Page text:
These were the words of an eminently practical man, who had constructed many of Chiguará's newer houses while maintaining their traditional art and craftsmanship, and paying respect to the style and architecture of time-honoured buildings. He was involved in a communal experiment, the Mistajá Cooperative, launched under a new law for cooperative associations. This law gave people the choice of organizing the workforce in small groups of producers, so as to control their own production and distribution of goods and income. The democratization process of the Bolivarian Revolution was not merely limited to the political realm, but an active socio-economic engagement, taking the form of these autonomous cooperatives. These were intended to be open and flexible organizations under the control of both their associated workers and the consumers of their products.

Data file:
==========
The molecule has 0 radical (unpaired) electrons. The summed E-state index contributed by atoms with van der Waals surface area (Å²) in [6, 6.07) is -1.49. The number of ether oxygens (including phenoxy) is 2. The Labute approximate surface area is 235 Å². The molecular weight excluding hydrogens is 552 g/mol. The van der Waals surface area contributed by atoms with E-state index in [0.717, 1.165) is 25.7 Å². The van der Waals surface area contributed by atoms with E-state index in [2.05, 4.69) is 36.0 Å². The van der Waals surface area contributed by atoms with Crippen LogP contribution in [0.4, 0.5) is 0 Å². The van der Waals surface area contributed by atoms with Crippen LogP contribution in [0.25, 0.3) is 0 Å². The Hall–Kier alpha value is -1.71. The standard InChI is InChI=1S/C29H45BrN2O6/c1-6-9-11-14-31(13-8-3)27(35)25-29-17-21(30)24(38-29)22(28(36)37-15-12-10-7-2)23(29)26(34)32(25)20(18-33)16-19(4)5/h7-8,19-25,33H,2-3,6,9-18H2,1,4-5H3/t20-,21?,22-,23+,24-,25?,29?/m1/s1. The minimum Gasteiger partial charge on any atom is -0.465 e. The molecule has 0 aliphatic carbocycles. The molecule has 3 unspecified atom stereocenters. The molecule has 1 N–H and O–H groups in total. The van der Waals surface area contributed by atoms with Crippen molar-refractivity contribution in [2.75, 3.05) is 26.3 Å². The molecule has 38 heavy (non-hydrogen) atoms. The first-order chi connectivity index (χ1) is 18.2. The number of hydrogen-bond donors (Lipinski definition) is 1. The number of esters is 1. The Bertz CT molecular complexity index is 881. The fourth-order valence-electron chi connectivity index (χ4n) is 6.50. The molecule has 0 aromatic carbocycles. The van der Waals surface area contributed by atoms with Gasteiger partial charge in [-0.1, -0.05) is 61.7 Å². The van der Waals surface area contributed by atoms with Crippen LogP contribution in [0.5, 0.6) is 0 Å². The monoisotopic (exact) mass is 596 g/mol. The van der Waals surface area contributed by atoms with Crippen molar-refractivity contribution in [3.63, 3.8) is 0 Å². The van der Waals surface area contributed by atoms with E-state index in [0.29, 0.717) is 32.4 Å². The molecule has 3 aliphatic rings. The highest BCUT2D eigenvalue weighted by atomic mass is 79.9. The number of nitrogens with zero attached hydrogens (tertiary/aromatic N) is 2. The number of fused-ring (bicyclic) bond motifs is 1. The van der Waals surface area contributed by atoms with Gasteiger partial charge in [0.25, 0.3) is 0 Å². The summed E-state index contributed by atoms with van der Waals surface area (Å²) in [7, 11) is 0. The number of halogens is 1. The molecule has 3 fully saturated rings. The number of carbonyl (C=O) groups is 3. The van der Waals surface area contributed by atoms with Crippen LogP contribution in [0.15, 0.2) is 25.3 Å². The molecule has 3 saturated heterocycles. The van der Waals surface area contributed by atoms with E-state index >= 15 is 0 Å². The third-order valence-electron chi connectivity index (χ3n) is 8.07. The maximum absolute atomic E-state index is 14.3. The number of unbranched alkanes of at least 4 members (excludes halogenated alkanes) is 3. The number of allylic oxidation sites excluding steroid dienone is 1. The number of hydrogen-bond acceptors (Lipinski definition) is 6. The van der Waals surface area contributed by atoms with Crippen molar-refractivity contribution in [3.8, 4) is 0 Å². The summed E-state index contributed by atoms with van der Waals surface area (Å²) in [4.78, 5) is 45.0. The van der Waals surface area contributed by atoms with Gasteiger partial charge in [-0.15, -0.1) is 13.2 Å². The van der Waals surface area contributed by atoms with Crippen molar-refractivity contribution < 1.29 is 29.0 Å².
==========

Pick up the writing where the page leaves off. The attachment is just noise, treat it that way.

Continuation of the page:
And here was Carlos Manuel, an enthusiastically committed worker, co-manager and co-owner of Mistajá Cooperative, a craftsman, architect and agronomist, one of hundreds of thousands of Venezuelans who were dedicating all their energy to the enormous task of creating not only a new political system, but a different kind of socio-economic system, one that would have a compassionate human face. As he lit another cigarette, he rose from his seat, as defiant as when he had taken it. “Are you prepared? I am prepared,” he said. “So let them come. Other than that, I am afraid there is not much to say these days. Everything is fine, and at the same time–-everything is not fine at all!” He said goodbye to us, stepped though the back door and disappeared into the bright sunlight.